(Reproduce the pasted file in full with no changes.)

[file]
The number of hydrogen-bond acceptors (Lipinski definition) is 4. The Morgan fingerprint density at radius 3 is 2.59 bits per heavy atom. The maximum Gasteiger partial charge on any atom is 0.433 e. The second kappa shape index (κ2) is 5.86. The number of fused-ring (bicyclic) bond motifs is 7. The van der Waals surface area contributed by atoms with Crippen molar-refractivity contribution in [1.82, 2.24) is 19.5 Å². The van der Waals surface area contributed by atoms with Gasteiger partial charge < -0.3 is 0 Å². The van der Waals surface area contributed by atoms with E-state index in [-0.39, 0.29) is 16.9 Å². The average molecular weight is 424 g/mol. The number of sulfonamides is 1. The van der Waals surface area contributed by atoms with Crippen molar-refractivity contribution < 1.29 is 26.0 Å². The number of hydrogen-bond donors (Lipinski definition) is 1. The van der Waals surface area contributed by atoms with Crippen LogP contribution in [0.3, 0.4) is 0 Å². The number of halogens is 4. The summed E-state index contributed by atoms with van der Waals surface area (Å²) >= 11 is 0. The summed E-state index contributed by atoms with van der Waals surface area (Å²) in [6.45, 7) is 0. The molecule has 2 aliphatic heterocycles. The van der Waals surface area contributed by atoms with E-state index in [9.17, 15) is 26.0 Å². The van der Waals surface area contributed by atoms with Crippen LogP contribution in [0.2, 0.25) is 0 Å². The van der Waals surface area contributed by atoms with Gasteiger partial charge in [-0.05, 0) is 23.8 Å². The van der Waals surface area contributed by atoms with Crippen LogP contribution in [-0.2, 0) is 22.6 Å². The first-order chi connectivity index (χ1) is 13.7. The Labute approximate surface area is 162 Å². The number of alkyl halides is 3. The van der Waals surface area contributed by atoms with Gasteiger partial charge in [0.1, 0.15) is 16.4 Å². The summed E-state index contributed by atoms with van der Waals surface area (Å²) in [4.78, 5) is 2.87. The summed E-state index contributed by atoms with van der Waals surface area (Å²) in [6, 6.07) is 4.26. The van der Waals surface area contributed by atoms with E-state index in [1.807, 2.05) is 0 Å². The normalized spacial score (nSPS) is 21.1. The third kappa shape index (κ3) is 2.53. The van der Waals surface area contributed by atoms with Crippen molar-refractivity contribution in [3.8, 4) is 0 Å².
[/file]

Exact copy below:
The number of hydrogen-bond acceptors (Lipinski definition) is 4. The Morgan fingerprint density at radius 3 is 2.59 bits per heavy atom. The maximum Gasteiger partial charge on any atom is 0.433 e. The second kappa shape index (κ2) is 5.86. The number of fused-ring (bicyclic) bond motifs is 7. The van der Waals surface area contributed by atoms with Crippen molar-refractivity contribution in [1.82, 2.24) is 19.5 Å². The van der Waals surface area contributed by atoms with Gasteiger partial charge < -0.3 is 0 Å². The van der Waals surface area contributed by atoms with E-state index in [-0.39, 0.29) is 16.9 Å². The average molecular weight is 424 g/mol. The number of sulfonamides is 1. The van der Waals surface area contributed by atoms with Crippen molar-refractivity contribution < 1.29 is 26.0 Å². The number of hydrogen-bond donors (Lipinski definition) is 1. The van der Waals surface area contributed by atoms with Crippen LogP contribution in [0.3, 0.4) is 0 Å². The number of halogens is 4. The summed E-state index contributed by atoms with van der Waals surface area (Å²) >= 11 is 0. The summed E-state index contributed by atoms with van der Waals surface area (Å²) in [6.45, 7) is 0. The molecule has 2 aliphatic heterocycles. The van der Waals surface area contributed by atoms with E-state index in [9.17, 15) is 26.0 Å². The van der Waals surface area contributed by atoms with Crippen LogP contribution in [0.2, 0.25) is 0 Å². The van der Waals surface area contributed by atoms with Gasteiger partial charge in [-0.05, 0) is 23.8 Å². The van der Waals surface area contributed by atoms with Crippen LogP contribution in [-0.2, 0) is 22.6 Å². The first-order chi connectivity index (χ1) is 13.7. The Labute approximate surface area is 162 Å². The number of alkyl halides is 3. The van der Waals surface area contributed by atoms with Gasteiger partial charge in [0.1, 0.15) is 16.4 Å². The summed E-state index contributed by atoms with van der Waals surface area (Å²) in [4.78, 5) is 2.87. The summed E-state index contributed by atoms with van der Waals surface area (Å²) in [6, 6.07) is 4.26. The van der Waals surface area contributed by atoms with E-state index in [1.807, 2.05) is 0 Å². The normalized spacial score (nSPS) is 21.1. The third kappa shape index (κ3) is 2.53. The van der Waals surface area contributed by atoms with Crippen molar-refractivity contribution in [3.8, 4) is 0 Å².